Amid Confederate Statue Controversy, Slave Uprising Leader Nat Turner Included on Richmond Monument

The Richmond skyline is viewed from across the James River on July 23, 2014, in Richmond, Virginia. Getty Images

Nat Turner, the leader of a bloody slave uprising, is going to be included on an anti-slavery monument in Richmond, Virginia—the former capital of the Confederacy.

A state commission voted on Wednesday for Turner to be among the 10 African-American figures added to the monument. As a panel of judges and historians deliberated over a list of 30 finalists, Turner was the only figure that generated a particularly heated conversation due to his bloody legacy, the Richmond-Times Dispatch reports.

Some see Turner as a hero who sought to liberate the enslaved, while others view him as a murderer who made life for slaves in the South even more difficult. These diverging perceptions were at the heart of the debate over including him on the monument in Richmond.

"If nothing else, he's the bravest black man in that era. It's problematic for me as a black man in modern-day society to stand up sometimes. I can't imagine the courage that Nat Turner had," said Charles Withers, a member of the state commission from Roanoke who was a strong proponent of adding Turner to the monument.

Lauranett Lee, a professor at the University of Richmond and the founding curator of African-American history at the Virginia Historical Society, was opposed to including Turner, however, due to the fact women and children were killed during his revolt.

The decision to add an anti-slavery monument to Richmond comes amid a broader national debate over removing Confederate monuments from U.S. cities—including in the Virginia capital. Discussions over the anti-slavery monument are occurring apart from the city of Richmond's reconsideration of its Confederate monuments, according to the Times Dispatch.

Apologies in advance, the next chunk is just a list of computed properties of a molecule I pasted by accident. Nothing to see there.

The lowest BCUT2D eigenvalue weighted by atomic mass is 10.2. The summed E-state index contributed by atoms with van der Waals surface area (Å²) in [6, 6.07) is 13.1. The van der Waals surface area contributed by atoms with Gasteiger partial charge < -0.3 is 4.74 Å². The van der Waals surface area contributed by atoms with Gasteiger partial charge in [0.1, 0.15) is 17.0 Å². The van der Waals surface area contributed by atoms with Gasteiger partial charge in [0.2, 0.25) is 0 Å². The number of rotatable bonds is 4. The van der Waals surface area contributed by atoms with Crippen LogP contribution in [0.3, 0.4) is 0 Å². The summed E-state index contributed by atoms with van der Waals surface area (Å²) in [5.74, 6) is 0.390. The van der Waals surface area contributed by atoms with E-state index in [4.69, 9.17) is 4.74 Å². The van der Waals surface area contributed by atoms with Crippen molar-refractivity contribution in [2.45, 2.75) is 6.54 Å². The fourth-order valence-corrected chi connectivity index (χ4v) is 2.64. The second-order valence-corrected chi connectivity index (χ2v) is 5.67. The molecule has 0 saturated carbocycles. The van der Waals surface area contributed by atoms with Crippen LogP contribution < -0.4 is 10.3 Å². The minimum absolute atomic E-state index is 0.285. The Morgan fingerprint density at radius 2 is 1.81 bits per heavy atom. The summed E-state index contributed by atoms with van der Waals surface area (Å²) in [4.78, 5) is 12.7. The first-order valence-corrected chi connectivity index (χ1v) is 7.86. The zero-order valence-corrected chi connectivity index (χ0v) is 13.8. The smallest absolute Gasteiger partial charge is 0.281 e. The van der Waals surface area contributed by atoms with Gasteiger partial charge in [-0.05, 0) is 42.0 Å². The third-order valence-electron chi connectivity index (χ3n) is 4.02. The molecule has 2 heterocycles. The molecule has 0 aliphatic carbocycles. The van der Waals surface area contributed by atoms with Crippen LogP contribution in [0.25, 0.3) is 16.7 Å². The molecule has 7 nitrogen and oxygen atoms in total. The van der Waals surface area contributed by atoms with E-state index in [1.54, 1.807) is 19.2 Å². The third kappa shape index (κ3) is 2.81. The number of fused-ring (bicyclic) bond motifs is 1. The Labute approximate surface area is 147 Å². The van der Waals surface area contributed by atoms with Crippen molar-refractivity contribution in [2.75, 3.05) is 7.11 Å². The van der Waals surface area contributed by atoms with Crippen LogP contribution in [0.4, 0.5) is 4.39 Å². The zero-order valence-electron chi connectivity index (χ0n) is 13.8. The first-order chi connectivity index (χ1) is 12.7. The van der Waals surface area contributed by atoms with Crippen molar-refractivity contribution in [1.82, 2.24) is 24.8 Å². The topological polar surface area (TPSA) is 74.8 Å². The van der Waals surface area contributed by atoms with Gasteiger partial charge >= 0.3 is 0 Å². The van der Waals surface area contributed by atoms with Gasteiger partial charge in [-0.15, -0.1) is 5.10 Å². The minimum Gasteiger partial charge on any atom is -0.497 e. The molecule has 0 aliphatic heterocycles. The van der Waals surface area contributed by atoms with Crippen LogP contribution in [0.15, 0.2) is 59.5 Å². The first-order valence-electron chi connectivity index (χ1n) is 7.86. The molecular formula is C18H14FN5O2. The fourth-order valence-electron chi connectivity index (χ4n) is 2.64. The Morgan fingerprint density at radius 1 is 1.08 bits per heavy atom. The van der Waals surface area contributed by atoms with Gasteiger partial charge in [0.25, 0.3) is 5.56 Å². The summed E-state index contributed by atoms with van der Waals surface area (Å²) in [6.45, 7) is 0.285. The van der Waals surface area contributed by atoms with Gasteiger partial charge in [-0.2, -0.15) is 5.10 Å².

The Dr. Martin Luther King, Jr. Memorial Commission—the commission that decided to include Turner on the monument — was created by the Virginia General Assembly in 1992 to "honor the memory and legacy" of the famously nonviolent civil rights leader.

Turner, who was also a preacher, led the deadliest slave revolt in U.S. history in August 1831.

Over two days, Turner and a small army of slaves armed with axes, hatchets, knives and muskets killed 55 white people in Southhampton, Virginia. The group freed slaves along the way.

Turner hoped to seize an armory to continue the rebellion. But the slave-preacher's plan was foiled by the local militia. Turner was eventually caught and hanged. The revolt struck fear in the hearts of whites and led to violent retribution against both slaves and free black people throughout the South.

Despite differences in opinion on Turner, those in favor of adding him to the monument won the day.

Other selections for the monument include Mary Elizabeth Bowser, Dred Scott, William Harvey Carney, John Mercer Langston, Rev. Wyatt Tee Walker, Lucy F. Simms, Rosa Dixon Bowser and John Mitchell Jr.

The statue will be erected in downtown Richmond by 2019 on land leased to a local advocacy group, Venture Richmond, which has reportedly asked the state commission for $80,000 to move a sculpture that's already there.

The Virginia General Assembly has set aside $500,000 for the anti-slavery monument, which is expected to cost $800,000 in total. The remainder of the costs reportedly will be covered with private funds.